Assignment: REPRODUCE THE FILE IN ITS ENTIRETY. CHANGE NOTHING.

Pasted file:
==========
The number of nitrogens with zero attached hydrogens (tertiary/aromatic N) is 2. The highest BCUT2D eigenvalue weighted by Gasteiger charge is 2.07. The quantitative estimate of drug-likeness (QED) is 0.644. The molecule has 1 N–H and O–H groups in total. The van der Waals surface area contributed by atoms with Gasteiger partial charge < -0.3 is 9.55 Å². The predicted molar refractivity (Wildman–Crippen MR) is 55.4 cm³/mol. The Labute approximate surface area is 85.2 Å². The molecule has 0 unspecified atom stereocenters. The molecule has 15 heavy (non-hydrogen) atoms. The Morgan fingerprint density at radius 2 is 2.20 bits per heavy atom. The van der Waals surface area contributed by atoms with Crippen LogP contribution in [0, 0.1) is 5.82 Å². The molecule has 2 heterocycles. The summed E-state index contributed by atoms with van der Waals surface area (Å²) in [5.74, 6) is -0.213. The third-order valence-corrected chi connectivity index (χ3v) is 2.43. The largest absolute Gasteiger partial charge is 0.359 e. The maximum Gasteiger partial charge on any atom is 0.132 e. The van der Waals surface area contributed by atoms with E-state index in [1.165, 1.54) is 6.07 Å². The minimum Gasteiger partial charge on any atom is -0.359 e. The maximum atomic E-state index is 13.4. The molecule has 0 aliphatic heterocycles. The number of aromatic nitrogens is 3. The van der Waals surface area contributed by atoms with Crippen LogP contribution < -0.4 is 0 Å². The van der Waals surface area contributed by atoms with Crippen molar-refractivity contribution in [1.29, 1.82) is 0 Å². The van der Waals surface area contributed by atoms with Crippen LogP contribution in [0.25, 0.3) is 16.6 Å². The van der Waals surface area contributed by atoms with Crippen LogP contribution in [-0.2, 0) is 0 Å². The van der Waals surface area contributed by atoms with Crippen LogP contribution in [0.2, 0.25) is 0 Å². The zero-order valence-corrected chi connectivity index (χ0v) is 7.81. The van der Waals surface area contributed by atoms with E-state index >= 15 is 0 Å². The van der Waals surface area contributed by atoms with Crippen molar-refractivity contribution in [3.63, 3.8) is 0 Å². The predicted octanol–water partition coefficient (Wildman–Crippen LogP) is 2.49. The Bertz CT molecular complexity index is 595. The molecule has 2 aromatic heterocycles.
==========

The number of nitrogens with zero attached hydrogens (tertiary/aromatic N) is 2. The highest BCUT2D eigenvalue weighted by Gasteiger charge is 2.07. The quantitative estimate of drug-likeness (QED) is 0.644. The molecule has 1 N–H and O–H groups in total. The van der Waals surface area contributed by atoms with Gasteiger partial charge < -0.3 is 9.55 Å². The predicted molar refractivity (Wildman–Crippen MR) is 55.4 cm³/mol. The Labute approximate surface area is 85.2 Å². The molecule has 0 unspecified atom stereocenters. The molecule has 15 heavy (non-hydrogen) atoms. The Morgan fingerprint density at radius 2 is 2.20 bits per heavy atom. The van der Waals surface area contributed by atoms with Crippen LogP contribution in [0, 0.1) is 5.82 Å². The molecule has 2 heterocycles. The summed E-state index contributed by atoms with van der Waals surface area (Å²) in [5.74, 6) is -0.213. The third-order valence-corrected chi connectivity index (χ3v) is 2.43. The largest absolute Gasteiger partial charge is 0.359 e. The maximum Gasteiger partial charge on any atom is 0.132 e. The van der Waals surface area contributed by atoms with E-state index in [1.165, 1.54) is 6.07 Å². The minimum Gasteiger partial charge on any atom is -0.359 e. The maximum atomic E-state index is 13.4. The molecule has 0 aliphatic heterocycles. The number of aromatic nitrogens is 3. The van der Waals surface area contributed by atoms with Crippen LogP contribution < -0.4 is 0 Å². The van der Waals surface area contributed by atoms with Crippen molar-refractivity contribution in [1.29, 1.82) is 0 Å². The van der Waals surface area contributed by atoms with Crippen LogP contribution in [0.25, 0.3) is 16.6 Å². The van der Waals surface area contributed by atoms with Crippen LogP contribution in [-0.2, 0) is 0 Å². The van der Waals surface area contributed by atoms with Crippen LogP contribution in [0.2, 0.25) is 0 Å². The zero-order valence-corrected chi connectivity index (χ0v) is 7.81. The van der Waals surface area contributed by atoms with E-state index >= 15 is 0 Å². The van der Waals surface area contributed by atoms with Crippen molar-refractivity contribution in [3.63, 3.8) is 0 Å². The predicted octanol–water partition coefficient (Wildman–Crippen LogP) is 2.49. The Bertz CT molecular complexity index is 595. The molecule has 2 aromatic heterocycles.